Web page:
A Bowmanville man who spent the last few years running a solar power business in Africa is now setting up shop in Canada. Joe Scarpelli has more.
That’s how Adam Camenzuli would begin his sales pitch to his Swahili speaking customers in Tanzania. He was selling solar powered pucks which have two primary uses.
“I can use my lamp like this (turns light on) to light my room and also I can use it to charge my phone.”
It all started in 2010 when Camenzuli graduated from York University and volunteered to help young entrepreneurs in Africa. At the same time he got his own entrepreneurial juices flowing once he noticed the need for power.
“A lot of communities didn’t have energy.”
After returning home to Bowmanville, he came up with the idea of a portable solar powered device. In 2013 Camenzuli found himself back in Africa but this time as a businessman.
“Quit my job, took my life savings and that was it.”
Mama Oliver and Mama Asia run a shelter in Tanzania to help kids who are sick and can’t afford medication. They’re constantly coming up with ways to make and save money. The ladies became one of Camenzuli’s first customers.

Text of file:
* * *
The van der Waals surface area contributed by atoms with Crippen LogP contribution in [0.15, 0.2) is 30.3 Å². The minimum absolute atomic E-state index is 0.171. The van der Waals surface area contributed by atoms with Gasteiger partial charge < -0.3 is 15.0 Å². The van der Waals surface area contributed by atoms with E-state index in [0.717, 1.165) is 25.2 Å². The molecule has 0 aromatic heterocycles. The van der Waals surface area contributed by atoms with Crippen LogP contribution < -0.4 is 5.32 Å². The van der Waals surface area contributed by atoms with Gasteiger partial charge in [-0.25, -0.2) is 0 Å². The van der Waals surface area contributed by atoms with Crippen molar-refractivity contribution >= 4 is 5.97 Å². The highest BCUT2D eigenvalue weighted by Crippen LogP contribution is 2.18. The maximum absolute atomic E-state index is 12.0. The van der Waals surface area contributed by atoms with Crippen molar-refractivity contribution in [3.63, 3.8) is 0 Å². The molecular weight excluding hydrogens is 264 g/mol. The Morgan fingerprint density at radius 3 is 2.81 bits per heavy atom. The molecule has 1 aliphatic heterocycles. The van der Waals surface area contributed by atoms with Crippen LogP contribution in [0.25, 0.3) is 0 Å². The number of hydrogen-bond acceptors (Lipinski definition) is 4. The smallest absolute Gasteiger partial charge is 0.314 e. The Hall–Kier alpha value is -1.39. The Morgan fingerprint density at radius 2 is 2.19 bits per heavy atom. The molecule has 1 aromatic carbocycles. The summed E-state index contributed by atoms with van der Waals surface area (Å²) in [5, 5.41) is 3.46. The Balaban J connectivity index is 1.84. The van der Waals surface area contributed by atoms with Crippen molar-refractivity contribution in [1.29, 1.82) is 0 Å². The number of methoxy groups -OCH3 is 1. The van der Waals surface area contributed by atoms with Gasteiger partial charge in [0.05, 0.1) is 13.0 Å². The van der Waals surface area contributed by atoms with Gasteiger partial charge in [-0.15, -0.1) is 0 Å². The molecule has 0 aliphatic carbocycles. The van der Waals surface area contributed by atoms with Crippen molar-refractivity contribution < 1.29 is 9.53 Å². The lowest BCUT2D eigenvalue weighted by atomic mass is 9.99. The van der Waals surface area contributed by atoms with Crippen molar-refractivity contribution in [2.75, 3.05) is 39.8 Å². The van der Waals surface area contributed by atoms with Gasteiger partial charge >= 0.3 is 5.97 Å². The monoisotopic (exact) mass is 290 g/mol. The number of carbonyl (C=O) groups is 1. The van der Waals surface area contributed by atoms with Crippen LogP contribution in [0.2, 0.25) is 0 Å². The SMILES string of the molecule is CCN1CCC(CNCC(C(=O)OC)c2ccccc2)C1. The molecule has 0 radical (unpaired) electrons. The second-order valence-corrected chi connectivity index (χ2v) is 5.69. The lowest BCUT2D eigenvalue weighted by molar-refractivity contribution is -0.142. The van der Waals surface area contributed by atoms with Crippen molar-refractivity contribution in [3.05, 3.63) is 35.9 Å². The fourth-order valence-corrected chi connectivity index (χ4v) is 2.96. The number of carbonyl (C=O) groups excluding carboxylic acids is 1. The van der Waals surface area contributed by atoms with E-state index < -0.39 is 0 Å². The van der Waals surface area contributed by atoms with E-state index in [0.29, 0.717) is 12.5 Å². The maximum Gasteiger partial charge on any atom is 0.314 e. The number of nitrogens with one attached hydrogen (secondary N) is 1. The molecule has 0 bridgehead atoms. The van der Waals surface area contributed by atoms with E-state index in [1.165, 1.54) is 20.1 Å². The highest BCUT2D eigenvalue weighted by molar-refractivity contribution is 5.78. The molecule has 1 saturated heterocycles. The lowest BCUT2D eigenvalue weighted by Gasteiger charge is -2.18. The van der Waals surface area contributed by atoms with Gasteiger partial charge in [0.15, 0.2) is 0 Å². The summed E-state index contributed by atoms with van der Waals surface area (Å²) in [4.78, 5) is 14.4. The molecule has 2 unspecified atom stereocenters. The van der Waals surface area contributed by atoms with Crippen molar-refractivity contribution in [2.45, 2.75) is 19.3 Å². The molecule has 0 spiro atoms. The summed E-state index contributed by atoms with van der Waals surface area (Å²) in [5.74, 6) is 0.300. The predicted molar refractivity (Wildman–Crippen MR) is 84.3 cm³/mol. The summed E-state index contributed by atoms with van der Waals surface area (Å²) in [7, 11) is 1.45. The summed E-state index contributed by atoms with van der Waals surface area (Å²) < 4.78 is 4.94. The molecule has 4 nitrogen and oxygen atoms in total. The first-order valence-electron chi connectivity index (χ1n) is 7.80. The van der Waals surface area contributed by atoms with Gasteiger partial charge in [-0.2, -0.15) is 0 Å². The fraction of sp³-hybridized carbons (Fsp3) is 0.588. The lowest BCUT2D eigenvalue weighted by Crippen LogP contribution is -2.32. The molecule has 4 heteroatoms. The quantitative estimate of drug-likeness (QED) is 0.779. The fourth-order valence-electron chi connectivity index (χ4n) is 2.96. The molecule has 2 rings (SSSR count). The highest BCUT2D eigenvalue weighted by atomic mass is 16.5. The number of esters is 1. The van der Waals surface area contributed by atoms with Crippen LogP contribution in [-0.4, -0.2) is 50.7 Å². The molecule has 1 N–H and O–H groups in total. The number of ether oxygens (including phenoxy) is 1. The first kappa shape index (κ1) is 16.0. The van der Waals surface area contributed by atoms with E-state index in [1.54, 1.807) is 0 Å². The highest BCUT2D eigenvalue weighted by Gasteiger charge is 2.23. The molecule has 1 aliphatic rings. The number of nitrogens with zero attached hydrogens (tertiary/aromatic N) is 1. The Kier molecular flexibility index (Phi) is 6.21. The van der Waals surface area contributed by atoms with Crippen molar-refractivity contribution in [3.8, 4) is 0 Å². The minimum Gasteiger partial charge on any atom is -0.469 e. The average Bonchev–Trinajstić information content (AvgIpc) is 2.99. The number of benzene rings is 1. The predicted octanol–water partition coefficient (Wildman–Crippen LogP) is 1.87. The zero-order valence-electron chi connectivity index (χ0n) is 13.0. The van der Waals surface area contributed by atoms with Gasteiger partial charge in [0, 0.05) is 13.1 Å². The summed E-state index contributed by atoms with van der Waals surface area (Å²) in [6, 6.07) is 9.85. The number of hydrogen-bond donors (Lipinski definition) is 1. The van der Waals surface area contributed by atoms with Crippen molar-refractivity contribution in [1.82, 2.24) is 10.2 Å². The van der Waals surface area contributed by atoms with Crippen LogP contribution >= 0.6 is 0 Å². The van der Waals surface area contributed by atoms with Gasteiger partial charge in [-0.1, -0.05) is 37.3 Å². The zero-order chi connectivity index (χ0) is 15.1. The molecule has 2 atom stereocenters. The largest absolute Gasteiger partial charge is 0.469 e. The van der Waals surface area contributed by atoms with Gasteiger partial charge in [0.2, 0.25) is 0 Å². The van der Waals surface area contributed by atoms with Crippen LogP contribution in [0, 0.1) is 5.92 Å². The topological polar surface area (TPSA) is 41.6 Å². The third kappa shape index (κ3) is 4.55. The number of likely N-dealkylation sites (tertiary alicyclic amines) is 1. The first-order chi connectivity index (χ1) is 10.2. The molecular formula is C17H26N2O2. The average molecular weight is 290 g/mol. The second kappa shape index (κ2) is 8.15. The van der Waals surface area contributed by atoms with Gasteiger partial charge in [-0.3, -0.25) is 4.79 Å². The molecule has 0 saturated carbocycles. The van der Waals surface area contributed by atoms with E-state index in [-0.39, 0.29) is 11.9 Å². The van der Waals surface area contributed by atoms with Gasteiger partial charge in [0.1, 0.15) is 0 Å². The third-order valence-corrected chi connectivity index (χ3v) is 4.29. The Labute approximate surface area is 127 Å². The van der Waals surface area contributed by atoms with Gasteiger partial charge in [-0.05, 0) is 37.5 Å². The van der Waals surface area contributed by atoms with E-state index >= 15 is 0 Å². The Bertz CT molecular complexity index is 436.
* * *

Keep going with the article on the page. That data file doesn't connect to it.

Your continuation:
“Solar power is an easy way to get income to help our people.”
Now 28, Camenzuli is now working on selling his product in Canada. He says the Canadian version will offer the option to wall charge the puck, whereas the current version sold in Africa is limited to solar power. A package of two pucks is sold for 40 dollars. Camenzuli says pucks sold in Canada will likely cost more but the extra money will go towards helping entrepreneurs and families in East Africa. Camenzuli hopes to have the pucks available online in the next few months and possibly in stores one day soon. More information can be found at karibusolar.com.
“One of the best words I like in Swahili is ‘karibu’ which means ‘welcome’ and that’s why we called our company Karibu Solar Power.”